I spend the rest of the evening close to home, unwisely pounding shots followed by Modelo Negro – is this cheating? I make one too many jokes about Patron, acrylic nails and the prevalence of high-pitched screaming as a mating call in the Quarter and stagger home with the grace of a rusty propeller.
Vicious daggers of sunlight cause me to wake with a jolt. My mouth feels arid and fermented. Many hours later, I don my most obnoxious sunglasses and choke down a single paloma at Good Friends. I have never less wanted to be around “friends,” good or otherwise, but the cadence of the place lifts my sickly spirits. I get another to go and suck on the lime as I walk.
I place myself in the capable interior of Bar Tonique, a place I never feel quite adult enough to sit in for more than an hour. Weeknights and Sundays feel more welcoming – fewer polo shirts and performative masculinity, more focus on what’s in your glass.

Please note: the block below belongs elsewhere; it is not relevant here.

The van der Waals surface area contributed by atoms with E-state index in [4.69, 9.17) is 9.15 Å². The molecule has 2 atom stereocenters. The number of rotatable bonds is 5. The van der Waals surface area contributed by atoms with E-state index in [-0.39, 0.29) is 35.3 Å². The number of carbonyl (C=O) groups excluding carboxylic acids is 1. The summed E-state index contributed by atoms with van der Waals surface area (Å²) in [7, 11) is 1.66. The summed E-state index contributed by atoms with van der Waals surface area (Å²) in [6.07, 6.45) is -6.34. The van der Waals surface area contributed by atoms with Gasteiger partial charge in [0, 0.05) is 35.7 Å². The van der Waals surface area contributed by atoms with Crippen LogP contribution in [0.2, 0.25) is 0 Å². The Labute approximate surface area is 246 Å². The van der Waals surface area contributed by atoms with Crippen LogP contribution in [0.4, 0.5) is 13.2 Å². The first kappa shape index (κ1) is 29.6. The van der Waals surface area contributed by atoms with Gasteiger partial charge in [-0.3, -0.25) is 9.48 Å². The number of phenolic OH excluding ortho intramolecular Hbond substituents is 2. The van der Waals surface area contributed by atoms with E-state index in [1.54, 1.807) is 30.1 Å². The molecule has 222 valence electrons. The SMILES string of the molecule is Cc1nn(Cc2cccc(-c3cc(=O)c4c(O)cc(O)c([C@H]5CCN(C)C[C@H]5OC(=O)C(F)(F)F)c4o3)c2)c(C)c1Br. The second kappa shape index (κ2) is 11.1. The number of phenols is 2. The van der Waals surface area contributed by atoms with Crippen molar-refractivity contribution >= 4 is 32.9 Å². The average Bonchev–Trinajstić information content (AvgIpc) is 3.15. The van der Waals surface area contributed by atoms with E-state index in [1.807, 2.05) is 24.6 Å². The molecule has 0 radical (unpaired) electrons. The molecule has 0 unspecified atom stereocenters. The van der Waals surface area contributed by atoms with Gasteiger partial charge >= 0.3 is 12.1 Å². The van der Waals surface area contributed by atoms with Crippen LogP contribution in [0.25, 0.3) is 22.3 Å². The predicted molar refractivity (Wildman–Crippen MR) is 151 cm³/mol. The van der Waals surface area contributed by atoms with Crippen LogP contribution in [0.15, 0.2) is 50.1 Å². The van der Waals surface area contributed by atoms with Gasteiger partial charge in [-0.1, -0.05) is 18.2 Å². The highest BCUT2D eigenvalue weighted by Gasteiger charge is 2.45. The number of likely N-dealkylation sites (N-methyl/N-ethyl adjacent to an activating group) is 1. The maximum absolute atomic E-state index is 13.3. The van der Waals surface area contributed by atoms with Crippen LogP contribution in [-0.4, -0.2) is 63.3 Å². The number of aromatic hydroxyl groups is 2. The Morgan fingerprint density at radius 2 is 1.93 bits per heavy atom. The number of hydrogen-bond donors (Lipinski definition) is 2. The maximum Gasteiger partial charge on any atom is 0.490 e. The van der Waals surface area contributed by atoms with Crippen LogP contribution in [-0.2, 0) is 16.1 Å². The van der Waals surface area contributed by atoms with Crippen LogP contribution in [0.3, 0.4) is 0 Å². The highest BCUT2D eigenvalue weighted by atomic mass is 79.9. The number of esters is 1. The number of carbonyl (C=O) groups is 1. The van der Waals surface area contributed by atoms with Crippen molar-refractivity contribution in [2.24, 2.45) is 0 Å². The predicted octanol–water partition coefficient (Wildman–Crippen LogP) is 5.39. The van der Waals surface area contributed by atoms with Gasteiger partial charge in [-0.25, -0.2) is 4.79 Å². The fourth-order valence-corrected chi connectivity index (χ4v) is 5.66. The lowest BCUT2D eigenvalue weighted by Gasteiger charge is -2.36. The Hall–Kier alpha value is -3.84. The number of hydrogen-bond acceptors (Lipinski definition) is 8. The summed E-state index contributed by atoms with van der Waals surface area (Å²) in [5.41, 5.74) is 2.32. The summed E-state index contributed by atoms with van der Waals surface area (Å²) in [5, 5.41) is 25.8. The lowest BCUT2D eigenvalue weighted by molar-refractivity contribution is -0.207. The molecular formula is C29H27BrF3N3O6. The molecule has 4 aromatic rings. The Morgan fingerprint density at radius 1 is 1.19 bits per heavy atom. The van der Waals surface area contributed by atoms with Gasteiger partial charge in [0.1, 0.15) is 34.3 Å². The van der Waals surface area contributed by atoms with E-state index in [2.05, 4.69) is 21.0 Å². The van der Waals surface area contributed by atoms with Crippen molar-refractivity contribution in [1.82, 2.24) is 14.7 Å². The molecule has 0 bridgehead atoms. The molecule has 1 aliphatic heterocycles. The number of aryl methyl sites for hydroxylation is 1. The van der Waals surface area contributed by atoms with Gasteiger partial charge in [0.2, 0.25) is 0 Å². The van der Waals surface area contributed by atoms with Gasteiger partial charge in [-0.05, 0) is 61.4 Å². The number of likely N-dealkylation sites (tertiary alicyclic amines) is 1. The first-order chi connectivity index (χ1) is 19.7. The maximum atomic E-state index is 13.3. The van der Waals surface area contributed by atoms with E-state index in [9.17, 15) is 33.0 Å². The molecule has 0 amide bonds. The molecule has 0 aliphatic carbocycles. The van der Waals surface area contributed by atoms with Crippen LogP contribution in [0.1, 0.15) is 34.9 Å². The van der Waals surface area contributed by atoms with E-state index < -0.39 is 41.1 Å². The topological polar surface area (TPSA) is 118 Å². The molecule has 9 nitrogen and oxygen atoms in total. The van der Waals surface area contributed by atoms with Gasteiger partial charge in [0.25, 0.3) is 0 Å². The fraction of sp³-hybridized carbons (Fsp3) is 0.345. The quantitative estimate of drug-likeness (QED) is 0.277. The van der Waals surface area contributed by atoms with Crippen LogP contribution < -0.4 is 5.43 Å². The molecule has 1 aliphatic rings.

A dealer’s choice order gets me one sweet and smoky concoction garnished with a grapefruit rind that I consume quickly enough to scare myself, plus a variation on one of my favorite cocktails, the Aviation, with mezcal instead of gin. I top it all off with an El Diablo, a lesser known classic, but eye-catching and refreshing. It’s built up with voluptuous color from the creme de cassis and stomach-pleasing ginger and lime, you know, for your health.
On the penultimate day of my journey, the thought of more agave-based spirits makes my lips curl back like a threatened animal. I feel as though I can smell tequila streaming out of my pores – which could have been true, I elected not to ask my co-workers.